I am two years on dialysis today. I wish it was winter, because it is the kind of anniversary that I would like to cloak in darkness. I would rather not have opened the curtains today.
The most relevant statistics now stand as follows:
There have been 728 nights of dialysis (two nights off, with permission from my consultant).
That amounts to 5,824 hours of being attached by a line that runs from my tummy to my machine.
Or 242 full days.
I have carried 1,092 litres of dialysis fluid around in my tummy throughout the daytime hours, and by night a total of 8,736 litres have flowed in and out of my abdomen.
I have gone through (and duly recycled) roughly 3,504 cardboard boxes.
I have taken about 8,000 tablets and 30 energy injections.
I have disposed of about 200 bags of hazardous medical waste.
I have spent 0 nights in hospital
I have now been on the transplant list for 22 months.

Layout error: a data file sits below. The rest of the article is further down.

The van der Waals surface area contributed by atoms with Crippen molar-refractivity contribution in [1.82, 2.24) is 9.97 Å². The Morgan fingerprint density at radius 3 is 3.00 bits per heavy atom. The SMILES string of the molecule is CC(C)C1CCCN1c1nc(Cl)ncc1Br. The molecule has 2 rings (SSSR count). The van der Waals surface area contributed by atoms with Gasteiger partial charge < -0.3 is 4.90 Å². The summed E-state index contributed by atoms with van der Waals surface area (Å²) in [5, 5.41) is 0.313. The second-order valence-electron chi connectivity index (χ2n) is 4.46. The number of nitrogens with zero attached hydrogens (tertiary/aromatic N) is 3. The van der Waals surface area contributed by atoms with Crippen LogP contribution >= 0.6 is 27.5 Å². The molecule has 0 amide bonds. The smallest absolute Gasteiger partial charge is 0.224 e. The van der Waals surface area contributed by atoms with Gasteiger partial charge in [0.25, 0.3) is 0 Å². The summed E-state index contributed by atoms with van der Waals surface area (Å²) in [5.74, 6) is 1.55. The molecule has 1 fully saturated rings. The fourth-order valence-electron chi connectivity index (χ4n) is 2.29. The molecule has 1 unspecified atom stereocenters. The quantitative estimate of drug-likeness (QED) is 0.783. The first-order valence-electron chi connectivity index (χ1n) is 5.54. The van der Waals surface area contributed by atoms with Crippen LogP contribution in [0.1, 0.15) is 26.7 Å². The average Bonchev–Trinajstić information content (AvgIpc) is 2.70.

The average wait for a new kidney is now something like four years.
Now for the really bad news (not really, really). I have decided to stop writing this blog. I didn’t envisage two years of this when I started, and now there is the fear that I will start to repeat myself, because when you re-live the same routine day in, day out, you inevitably return to the same gripes. There is nothing worse than a writer who recycles old metaphors.
I realise I may be doing a disservice to the few people who read Limbo on a regular basis, and who have hung on in there, waiting for the glad tidings of a new kidney.
To those followers, I offer my sincere apologies, but I also advise that in a few months’ time, if I ever cross your mind, that you imagine me, post-transplant, on a beach somewhere - albeit covered from head to toe in Factor 50 - but sipping some exotic cocktail, and enjoying my freedom, released from the infernal groundhog day that is peritoneal dialysis.